• Inherited genetic factors.

People with chronic conditions like:

  • Asthma,
  • Headaches,
  • Diabetes,
  • Smokers, and
  • Individuals with Previous Episodes of Back Pain…

…are also more likely to experience low back pain than those who are in good health.

This may sound overwhelming and perhaps even dampen your spirits if you’re currently dealing with low back pain, but as physical therapists, we’d like you to know that the cause of your pain is not as important as you may think. Many people get hung up on the specific diagnosis of their pain and go on to have tests to determine the source of their problem. But as you can see, getting an accurate diagnosis is rare, and these tests may lead to unnecessary treatments like surgery for some.

Don’t Focus on the Cause of Lower Back Pain When It Can Rarely be Determined

Rather than focusing too much time on the diagnosis, physical therapy concentrates on addressing the problem starting with your very first session. Throughout movement-based therapies and exercises individualized according to your abilities and goals, we will work with you on a one-on-one basis and target your pain from many angles. We believe that movement is a key ingredient for reducing low back pain, and this is why we promote a more active lifestyle along with your treatment program from the get-go.

Current research is continuing to support physical therapy as an effective means to alleviate back pain, no matter the cause. In one recent study that reviewed current guidelines on the best treatments for low back pain, researchers recommended the following:

For many patients with nonspecific low back pain, simple first line care (advice, reassurance and self-management) and a review at 1-2 weeks is all that is required. If patients need second line care, non-pharmacological treatments like physical therapy should be tried before pharmacological therapies.

So if you’re dealing with low back pain, don’t waste your time worrying about what might be causing it. Instead, take action and see your physical therapist now for an evaluation and treatment plan that will address your issues and get you back to moving pain-free once again.

Take-home Messages:

  1. The cause of lower back pain can rarely be determined.
  2. 99% of lower back pain does NOT require surgery.
  3. YOUR BACK IS STRONG, RESILIENT, FLEXIBLE, AND STABLE
  4. The faster you start physical therapy, the better your outcome in almost all cases.

What are you waiting for?  The clinical research is clear and our expert clinicians here in Visalia and Hanford are ready to help.

Contact us today.

Fall Prevention Program in Visalia

Lifestyle modifications and physical therapy can reduce your risk of falling later in life

If you happen to be over the age of 65 or have a loved one in that age group, you are probably aware of the risk of falls and the damage that can be done if one occurs. Awareness is essential for preventing falls, but all the information out there can be overwhelming and lead to a greater fear of falling, which can actually have a negative effect. With that in mind, we’d like to explain some basic steps that can reduce not only your risk, but your fear of falling as well. Falls are the leading cause of injury for older Americans, and approximately one-third of adults aged 65 and over falls each year. When one falls, there’s a good chance bones will be broken. The femur (the thigh bone that meets with the socket in the pelvis) is often fractured as a result of these falls.  Other common fractures include the spine, forearm, leg and ankle. Falls can occur for any number of reasons, but they are usually due to a combination of internal and external factors. Poor vision and/or balance in an environment with bad lighting, bad footing or slippery surfaces can all be a recipe for a fall. If a fall does occur, many individuals go on to develop an even greater fear of falling, even if they don’t get injured. This can cause them to limit their activities, which leads to reduced mobility and loss of physical fitness. Worst of all, this process can become a vicious cycle that actually increases the risk for falling.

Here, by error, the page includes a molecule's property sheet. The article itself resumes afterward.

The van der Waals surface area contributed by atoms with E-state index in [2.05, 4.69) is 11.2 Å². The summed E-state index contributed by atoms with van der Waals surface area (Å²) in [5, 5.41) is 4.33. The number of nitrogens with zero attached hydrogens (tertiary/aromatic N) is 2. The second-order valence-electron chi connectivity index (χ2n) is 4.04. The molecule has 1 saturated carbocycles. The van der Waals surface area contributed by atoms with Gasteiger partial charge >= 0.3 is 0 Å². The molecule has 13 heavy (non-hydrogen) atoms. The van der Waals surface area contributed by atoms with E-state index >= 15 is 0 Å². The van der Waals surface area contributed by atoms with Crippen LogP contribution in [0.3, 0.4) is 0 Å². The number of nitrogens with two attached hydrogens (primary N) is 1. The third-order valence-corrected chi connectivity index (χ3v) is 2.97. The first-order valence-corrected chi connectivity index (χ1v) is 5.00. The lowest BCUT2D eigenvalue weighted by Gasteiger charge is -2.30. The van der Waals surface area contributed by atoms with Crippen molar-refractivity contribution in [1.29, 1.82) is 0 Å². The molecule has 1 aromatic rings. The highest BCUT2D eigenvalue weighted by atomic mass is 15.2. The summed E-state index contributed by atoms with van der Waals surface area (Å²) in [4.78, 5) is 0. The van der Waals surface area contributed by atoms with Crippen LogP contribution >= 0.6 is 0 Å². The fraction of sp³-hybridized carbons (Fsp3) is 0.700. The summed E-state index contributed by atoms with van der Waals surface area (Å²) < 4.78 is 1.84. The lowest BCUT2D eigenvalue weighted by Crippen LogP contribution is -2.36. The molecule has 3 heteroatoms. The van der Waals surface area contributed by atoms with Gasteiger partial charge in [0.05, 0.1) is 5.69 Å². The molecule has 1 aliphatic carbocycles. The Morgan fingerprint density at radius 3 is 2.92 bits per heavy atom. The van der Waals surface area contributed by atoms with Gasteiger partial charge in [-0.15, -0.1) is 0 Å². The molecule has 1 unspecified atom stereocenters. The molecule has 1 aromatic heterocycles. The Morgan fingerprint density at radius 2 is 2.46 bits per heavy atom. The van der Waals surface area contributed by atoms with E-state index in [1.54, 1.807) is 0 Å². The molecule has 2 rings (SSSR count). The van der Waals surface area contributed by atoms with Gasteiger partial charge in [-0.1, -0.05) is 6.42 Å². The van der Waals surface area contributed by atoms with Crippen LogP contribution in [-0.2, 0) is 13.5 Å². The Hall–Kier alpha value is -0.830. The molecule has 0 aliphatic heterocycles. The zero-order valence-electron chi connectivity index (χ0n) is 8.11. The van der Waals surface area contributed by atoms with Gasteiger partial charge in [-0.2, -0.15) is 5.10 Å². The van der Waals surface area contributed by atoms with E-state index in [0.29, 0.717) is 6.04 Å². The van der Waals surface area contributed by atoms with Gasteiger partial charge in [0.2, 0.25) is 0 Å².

Overcome the Fear of Falling & Improve Your Physical Fitness

What’s most important to realize is that falling should not be seen as an inevitable part of aging. By being aware of your risk and making lifestyle adjustments both in and out of your home, you can significantly reduce your risk of falling. Below are some fall-prevention tips to help you stay on your feet and injury-free:
  • Stay physically active, since good fitness can help prevent falls
  • Wear shoes with nonskid soles, and consider getting Velcro or spyrolaces
  • Conduct a walkthrough of your home (with someone else if you’re uncertain) to identify possible problems that may lead to a fall, then make necessary changes
  • Install handrails on both sides of stairways, avoid clutter and items on the floor
  • Get your eyes checked once a year, and get adequate calcium and vitamin D
  • If you’re taking numerous medications, learn the side effects and if there are any interactions that can increase your risk of falling